Fearless mountain climber and writer, Annie Smith Peck (1850–1935) was born on this day in Providence, Rhode Island. With a master's degree from the University of Michigan, Peck studied in Europe and taught Latin before mountain-climbing beckoned her.
As adversity writer Paul Stoltz once said, "The mountain represents your purpose in life. You... will enjoy the greatest success and satisfaction if you relentlessly pursue your purpose."
Fascinated by the Matterhorn, she climbed it in 1895. Her courage and audacity jolted the popular views of Victorian society. Two years later, she became the first woman to reach the summit of Mexico's Pico de Orizaba. In 1911, upon reaching the 21,834-foot North Summit of Mt. Coropuna in Peru, the adventurer raised a "Votes for Women" pennant.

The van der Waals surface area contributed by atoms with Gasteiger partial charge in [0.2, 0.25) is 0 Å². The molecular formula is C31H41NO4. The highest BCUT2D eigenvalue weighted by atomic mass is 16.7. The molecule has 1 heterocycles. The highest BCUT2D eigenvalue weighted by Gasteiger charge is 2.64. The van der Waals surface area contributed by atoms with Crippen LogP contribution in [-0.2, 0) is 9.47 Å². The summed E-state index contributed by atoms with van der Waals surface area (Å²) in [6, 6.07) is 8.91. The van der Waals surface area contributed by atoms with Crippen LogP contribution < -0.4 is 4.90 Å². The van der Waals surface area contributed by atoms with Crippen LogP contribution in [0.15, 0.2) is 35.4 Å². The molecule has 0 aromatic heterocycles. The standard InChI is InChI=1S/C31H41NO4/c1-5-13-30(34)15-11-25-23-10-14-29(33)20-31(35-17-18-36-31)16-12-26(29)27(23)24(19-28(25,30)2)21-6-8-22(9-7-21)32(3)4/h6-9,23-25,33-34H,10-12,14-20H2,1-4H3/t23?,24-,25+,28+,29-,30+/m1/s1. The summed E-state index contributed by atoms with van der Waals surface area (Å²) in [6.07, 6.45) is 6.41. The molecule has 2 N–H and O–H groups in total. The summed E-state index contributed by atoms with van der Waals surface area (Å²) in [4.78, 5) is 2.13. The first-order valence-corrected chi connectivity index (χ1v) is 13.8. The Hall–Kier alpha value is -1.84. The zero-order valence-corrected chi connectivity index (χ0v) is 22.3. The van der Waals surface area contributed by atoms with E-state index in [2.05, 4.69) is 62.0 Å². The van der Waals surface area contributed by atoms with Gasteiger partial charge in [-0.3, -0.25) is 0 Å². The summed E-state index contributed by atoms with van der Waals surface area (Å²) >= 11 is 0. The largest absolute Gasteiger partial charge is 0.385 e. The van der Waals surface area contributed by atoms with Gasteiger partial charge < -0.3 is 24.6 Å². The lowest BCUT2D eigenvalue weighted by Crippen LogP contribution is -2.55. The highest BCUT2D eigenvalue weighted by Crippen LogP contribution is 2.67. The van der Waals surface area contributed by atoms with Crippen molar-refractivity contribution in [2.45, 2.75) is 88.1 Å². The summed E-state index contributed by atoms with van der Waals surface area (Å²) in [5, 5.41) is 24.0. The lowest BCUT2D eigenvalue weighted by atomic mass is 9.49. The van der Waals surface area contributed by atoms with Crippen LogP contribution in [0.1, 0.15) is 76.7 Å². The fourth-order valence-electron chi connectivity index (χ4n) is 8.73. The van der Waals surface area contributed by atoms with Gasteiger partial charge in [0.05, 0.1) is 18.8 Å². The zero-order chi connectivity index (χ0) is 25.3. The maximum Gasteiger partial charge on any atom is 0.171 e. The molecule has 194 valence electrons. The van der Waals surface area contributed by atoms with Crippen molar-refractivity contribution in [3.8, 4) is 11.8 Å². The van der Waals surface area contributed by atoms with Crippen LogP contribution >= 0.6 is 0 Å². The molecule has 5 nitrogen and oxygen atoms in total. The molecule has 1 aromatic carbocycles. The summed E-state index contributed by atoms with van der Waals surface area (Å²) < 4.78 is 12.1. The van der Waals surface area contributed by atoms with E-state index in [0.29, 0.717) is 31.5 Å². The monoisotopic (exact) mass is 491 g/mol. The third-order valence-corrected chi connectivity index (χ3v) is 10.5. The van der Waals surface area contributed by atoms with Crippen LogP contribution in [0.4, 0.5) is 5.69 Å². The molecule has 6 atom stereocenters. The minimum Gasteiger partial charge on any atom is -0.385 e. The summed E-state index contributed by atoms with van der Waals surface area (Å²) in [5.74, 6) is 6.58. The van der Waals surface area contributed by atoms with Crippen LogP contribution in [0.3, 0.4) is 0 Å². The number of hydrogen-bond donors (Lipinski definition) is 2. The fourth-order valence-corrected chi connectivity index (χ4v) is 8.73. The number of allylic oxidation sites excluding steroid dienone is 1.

"For every mountain there is a miracle," observed evangelist Robert Schuller.
The remarkable Peck climbed her last peak at age 82, the 5,363-foot Mt. Madison in New Hampshire. "Nothing to mountaineering, just a little physical endurance, a good deal of brains, lots of practice, and plenty of warm clothing," she said.
Face the fear and rise.